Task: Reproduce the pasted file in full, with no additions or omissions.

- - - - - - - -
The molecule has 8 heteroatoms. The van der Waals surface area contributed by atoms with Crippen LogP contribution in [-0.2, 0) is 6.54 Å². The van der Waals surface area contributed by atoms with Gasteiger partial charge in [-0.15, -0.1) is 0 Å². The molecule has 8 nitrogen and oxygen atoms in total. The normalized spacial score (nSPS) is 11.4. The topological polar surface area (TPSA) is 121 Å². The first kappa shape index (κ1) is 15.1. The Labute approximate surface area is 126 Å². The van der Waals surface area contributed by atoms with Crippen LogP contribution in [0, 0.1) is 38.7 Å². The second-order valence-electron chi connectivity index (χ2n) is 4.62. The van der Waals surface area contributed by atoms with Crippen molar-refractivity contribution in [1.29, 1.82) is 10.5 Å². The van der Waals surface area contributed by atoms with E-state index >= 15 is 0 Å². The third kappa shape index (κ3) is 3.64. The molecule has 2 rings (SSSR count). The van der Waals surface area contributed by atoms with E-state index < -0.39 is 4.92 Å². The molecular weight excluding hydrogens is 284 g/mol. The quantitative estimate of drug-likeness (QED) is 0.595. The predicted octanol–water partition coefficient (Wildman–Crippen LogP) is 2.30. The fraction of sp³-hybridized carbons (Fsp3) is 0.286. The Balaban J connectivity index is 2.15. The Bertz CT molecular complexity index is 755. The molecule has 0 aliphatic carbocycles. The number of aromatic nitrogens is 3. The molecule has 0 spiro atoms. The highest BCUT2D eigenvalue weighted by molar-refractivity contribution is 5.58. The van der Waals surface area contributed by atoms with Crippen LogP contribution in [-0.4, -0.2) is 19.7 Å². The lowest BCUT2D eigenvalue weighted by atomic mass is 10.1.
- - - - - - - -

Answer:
The molecule has 8 heteroatoms. The van der Waals surface area contributed by atoms with Crippen LogP contribution in [-0.2, 0) is 6.54 Å². The van der Waals surface area contributed by atoms with Gasteiger partial charge in [-0.15, -0.1) is 0 Å². The molecule has 8 nitrogen and oxygen atoms in total. The normalized spacial score (nSPS) is 11.4. The topological polar surface area (TPSA) is 121 Å². The first kappa shape index (κ1) is 15.1. The Labute approximate surface area is 126 Å². The van der Waals surface area contributed by atoms with Crippen LogP contribution in [0, 0.1) is 38.7 Å². The second-order valence-electron chi connectivity index (χ2n) is 4.62. The van der Waals surface area contributed by atoms with Crippen molar-refractivity contribution in [1.29, 1.82) is 10.5 Å². The van der Waals surface area contributed by atoms with E-state index >= 15 is 0 Å². The third kappa shape index (κ3) is 3.64. The molecule has 2 rings (SSSR count). The van der Waals surface area contributed by atoms with E-state index < -0.39 is 4.92 Å². The molecular weight excluding hydrogens is 284 g/mol. The quantitative estimate of drug-likeness (QED) is 0.595. The predicted octanol–water partition coefficient (Wildman–Crippen LogP) is 2.30. The fraction of sp³-hybridized carbons (Fsp3) is 0.286. The Balaban J connectivity index is 2.15. The Bertz CT molecular complexity index is 755. The molecule has 0 aliphatic carbocycles. The number of aromatic nitrogens is 3. The molecule has 0 spiro atoms. The highest BCUT2D eigenvalue weighted by molar-refractivity contribution is 5.58. The van der Waals surface area contributed by atoms with Crippen LogP contribution in [-0.4, -0.2) is 19.7 Å². The lowest BCUT2D eigenvalue weighted by atomic mass is 10.1.